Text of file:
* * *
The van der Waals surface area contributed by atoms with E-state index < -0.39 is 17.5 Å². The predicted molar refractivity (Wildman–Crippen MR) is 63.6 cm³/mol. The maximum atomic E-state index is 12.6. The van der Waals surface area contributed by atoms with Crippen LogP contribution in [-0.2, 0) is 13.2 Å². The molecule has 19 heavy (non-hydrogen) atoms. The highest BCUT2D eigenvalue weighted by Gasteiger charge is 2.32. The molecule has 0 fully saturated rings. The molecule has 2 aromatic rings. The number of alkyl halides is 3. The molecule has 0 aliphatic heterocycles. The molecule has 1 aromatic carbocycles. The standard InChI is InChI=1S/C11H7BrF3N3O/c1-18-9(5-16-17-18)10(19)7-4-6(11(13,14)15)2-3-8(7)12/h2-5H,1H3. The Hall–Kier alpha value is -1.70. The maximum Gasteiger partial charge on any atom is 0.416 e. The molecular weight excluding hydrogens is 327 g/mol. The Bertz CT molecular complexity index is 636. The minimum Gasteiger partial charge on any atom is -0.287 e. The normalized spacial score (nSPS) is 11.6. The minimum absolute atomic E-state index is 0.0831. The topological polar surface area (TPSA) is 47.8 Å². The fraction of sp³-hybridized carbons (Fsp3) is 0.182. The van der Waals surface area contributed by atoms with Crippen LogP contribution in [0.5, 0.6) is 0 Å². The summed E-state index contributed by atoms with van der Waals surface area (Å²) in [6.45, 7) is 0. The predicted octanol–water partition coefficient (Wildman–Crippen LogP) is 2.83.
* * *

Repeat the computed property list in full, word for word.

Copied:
The van der Waals surface area contributed by atoms with E-state index < -0.39 is 17.5 Å². The predicted molar refractivity (Wildman–Crippen MR) is 63.6 cm³/mol. The maximum atomic E-state index is 12.6. The van der Waals surface area contributed by atoms with Crippen LogP contribution in [-0.2, 0) is 13.2 Å². The molecule has 19 heavy (non-hydrogen) atoms. The highest BCUT2D eigenvalue weighted by Gasteiger charge is 2.32. The molecule has 0 fully saturated rings. The molecule has 2 aromatic rings. The number of alkyl halides is 3. The molecule has 0 aliphatic heterocycles. The molecule has 1 aromatic carbocycles. The standard InChI is InChI=1S/C11H7BrF3N3O/c1-18-9(5-16-17-18)10(19)7-4-6(11(13,14)15)2-3-8(7)12/h2-5H,1H3. The Hall–Kier alpha value is -1.70. The maximum Gasteiger partial charge on any atom is 0.416 e. The molecular weight excluding hydrogens is 327 g/mol. The Bertz CT molecular complexity index is 636. The minimum Gasteiger partial charge on any atom is -0.287 e. The normalized spacial score (nSPS) is 11.6. The minimum absolute atomic E-state index is 0.0831. The topological polar surface area (TPSA) is 47.8 Å². The fraction of sp³-hybridized carbons (Fsp3) is 0.182. The van der Waals surface area contributed by atoms with Crippen LogP contribution in [0.5, 0.6) is 0 Å². The summed E-state index contributed by atoms with van der Waals surface area (Å²) in [6.45, 7) is 0. The predicted octanol–water partition coefficient (Wildman–Crippen LogP) is 2.83.